Editorial Feature

The Role of Nanotechnology in the Conversion of Bricks to Batteries

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Red bricks are commonly used for constructing buildings but are seldom utilized elsewhere. A research team at Washington University in St. Louis, US, has designed “smart bricks”, which can store energy similar to that of a battery. The application of such materials can bring about a revolution in the construction industry and to our energy-dependent lifestyles.

Scientists around the world are working on finding innovative ways to store energy. The discovery of smart bricks would aid in the preservation of the environment and resisting the rapid climatic changes through the restrictive use of renewable energy.

How Are Smart Bricks Designed

Red bricks are the most commonly available, cheap building material that has been in use for more than 1,000 years. Buildings and walls made of bricks occupy a lavish amount of space, which could be effectively modified and utilized differently through the storage of electric power, similar to that of batteries.

Several designers and architects have recognized the capability of red bricks to absorb and store solar heat, and this property is used as a thermal mass for maintaining a heating and cooling effect.

The team of researchers at Washington University published a proof-of-concept in Nature Communications, stating how a brick could directly power a green LED light. Their publication showed how an ordinary red brick could be converted into an energy storage device, known as a supercapacitor.

Supercapacitors store electricity as a static charge in solids, unlike batteries that store electricity via an array of chemical reactions. The main advantages of supercapacitors are that they can be charged and recharged much faster than in the case of batteries. They also always hold a small fraction of energy, unlike batteries.

Julio D'Arcy, an Assistant Professor of Chemistry and one of the authors of the study, said that their method for the development of smart bricks can also be effectively employed on regular bricks or recycle bricks. D'Arcy further stated that their research was conducted on bricks bought at Home Depot in Brentwood (Missouri), and each brick cost around $0.65.

Conversion of a Normal Brick to an Energy Storing Brick

Scientists have developed a coating made up of conducting polymer PEDOT (3,4-ethylene dioxythiophene). PEDOT is composed of nanofibers that can penetrate the internal porous network of a brick. The polymer coating remains confined in a brick and acts as an ion sponge that could store and conduct electricity. The iron oxide or rust imparts the red color to the bricks.

This metal oxide plays an essential role in stimulating the polymerization reaction. The reactions turn the red bricks into a dark blue color. The researchers stated that these smart bricks could store a substantial amount of energy.

As mentioned earlier, scientists utilize the porous nature of the fired bricks in the development of the new technology. These pores are filled with nanofibres of a conducting plastic that can store charge. The researchers at Washington University are optimistic that with an increase in the energy density of the smart bricks, they can establish a low-cost alternative to the commonly used lithium-ion batteries in the future.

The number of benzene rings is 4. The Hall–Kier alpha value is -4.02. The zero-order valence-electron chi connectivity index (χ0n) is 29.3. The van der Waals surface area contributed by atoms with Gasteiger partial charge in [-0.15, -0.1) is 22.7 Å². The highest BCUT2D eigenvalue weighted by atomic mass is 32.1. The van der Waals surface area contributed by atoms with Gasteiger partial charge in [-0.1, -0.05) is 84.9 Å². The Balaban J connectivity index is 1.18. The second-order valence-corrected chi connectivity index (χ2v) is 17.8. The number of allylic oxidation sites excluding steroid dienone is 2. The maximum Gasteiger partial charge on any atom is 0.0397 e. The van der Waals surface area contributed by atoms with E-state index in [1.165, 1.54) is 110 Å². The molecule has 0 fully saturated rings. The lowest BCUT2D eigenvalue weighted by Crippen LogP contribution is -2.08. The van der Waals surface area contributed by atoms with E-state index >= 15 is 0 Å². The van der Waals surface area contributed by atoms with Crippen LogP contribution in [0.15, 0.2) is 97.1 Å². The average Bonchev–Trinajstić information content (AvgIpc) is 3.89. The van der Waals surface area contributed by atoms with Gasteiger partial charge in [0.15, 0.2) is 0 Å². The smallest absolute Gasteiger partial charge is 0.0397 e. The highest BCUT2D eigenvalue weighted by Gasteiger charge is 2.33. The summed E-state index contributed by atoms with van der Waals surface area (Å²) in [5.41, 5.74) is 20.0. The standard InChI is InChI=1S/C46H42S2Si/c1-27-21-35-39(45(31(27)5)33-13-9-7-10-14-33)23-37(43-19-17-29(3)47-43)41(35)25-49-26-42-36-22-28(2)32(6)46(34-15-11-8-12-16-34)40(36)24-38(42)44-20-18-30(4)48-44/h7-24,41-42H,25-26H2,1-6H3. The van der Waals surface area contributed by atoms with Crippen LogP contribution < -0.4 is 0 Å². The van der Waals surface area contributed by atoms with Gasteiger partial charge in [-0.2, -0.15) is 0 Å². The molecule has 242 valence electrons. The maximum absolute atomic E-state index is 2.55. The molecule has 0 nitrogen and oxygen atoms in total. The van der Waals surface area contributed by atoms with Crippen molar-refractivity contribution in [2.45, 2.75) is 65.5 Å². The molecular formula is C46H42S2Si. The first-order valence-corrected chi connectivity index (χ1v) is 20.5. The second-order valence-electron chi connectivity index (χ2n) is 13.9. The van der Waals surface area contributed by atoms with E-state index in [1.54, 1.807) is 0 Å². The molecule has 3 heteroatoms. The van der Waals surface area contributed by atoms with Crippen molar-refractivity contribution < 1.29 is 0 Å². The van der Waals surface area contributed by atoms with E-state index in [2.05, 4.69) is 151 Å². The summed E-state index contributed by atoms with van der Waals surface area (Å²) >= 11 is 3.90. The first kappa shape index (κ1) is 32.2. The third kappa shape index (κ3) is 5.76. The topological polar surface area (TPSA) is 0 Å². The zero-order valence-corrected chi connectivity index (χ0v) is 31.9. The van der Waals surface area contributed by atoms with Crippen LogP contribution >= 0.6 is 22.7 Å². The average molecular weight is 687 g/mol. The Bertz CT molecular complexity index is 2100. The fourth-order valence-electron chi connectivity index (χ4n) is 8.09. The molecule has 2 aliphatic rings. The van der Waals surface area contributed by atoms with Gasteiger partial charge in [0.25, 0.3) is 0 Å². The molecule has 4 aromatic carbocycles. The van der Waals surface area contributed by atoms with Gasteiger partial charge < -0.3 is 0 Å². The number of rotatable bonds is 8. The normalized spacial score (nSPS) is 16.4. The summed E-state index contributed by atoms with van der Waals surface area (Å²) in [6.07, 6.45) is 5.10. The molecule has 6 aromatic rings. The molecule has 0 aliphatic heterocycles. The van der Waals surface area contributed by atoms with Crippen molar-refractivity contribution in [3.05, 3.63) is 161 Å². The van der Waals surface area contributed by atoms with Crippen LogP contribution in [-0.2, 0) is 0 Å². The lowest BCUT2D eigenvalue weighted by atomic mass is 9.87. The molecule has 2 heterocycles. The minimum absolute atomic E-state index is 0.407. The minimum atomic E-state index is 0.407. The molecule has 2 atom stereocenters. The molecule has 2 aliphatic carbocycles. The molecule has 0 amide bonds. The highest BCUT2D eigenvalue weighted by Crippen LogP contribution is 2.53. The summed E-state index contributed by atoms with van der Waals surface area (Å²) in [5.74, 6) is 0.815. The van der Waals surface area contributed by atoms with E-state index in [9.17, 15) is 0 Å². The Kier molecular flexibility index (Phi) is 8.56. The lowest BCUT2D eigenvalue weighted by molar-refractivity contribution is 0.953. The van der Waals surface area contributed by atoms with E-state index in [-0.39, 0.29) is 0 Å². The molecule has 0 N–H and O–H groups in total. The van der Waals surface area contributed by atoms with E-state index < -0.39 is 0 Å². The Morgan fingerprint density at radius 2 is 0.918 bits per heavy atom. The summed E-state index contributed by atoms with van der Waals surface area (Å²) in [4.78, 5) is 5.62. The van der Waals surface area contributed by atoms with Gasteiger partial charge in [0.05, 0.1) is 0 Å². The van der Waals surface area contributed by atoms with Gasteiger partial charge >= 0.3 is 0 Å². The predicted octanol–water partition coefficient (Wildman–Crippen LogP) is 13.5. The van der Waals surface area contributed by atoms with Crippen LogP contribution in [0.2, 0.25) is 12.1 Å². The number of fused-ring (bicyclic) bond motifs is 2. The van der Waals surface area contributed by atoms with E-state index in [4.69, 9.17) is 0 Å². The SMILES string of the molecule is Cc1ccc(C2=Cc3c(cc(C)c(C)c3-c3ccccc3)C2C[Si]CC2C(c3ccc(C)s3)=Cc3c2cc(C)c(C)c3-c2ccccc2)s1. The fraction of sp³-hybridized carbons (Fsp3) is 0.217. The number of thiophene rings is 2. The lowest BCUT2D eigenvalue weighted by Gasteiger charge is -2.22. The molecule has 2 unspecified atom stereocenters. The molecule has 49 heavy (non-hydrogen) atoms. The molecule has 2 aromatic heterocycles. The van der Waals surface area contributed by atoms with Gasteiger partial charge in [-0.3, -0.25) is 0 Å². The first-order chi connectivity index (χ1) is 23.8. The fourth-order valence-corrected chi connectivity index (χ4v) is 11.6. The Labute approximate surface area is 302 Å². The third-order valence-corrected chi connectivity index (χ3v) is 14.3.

At present, as reported in Nature Communications, the energy density of the first power bricks is 1% of that of the lithium-ion batteries. The research team believes that the capacity can be increased tenfold by the amendment of specific metal oxides. They can be used commercially by increasing the charge storage capacity of the bricks.

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Mechanism of Energy Storing Bricks

The red brick can regulate oxidative radical polymerization and deposition of a nanofibrillar coating of PEDOT. The main properties that make fired brick an ideal substrate for the development of stationary supercapacitors and electrochemical PEDOT electrodes are:

  • Mechanical robustness
  • Microstructure
  • ~8 wt% α-Fe2O3 content

Owing to the above-stated properties of the fired bricks, a five-minute epoxy works as a waterproof case supporting the function of the supercapacitors when they are submerged underwater. A gel electrolyte increases the cycling stability to 10,000 cycles with ~90% capacitance retention.

Scientists claimed that the charge stored by the first bricks is too small and, therefore, one does not feel any shock when touched. However, a wall of connected bricks would require an insulating coating.

Advantages of Smart Bricks

PEDOT coated bricks can provide electric power to emergency lighting. D'Arcy said that around 50 bricks connected with solar cells could power emergency light for five hours. These coated brick walls acting as a supercapacitor could be recharged multiple times within an hour and be cycled 10,000 times before their capacity falls significantly.

Scientists such as Dan Brett, Professor of Electrochemical Engineering at University College London, UK, and Richard McMahon, Professor of Power Electronics at the University of Warwick, UK, highly appreciated the research demonstration. However, both Professors believe that extensive future work is required before commercial application.

References and Further Reading

Washington University in St. Louis. (2020) Storing energy in red bricks. ScienceDaily. Retrieved September 3, 2020 from www.sciencedaily.com/releases/2020/08/200811120154.htm

Wang, H., et al. (2020) Energy storing bricks for stationary PEDOT supercapacitors. Nature Communications. 11,1. DOI: 10.1038/s41467-020-17708-1

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Priyom Bose, PhD

Written by

Priyom Bose, PhD

Priyom graduated from the University of Madras, India, with a PhD in Plant Biology and Plant Biotechnology.

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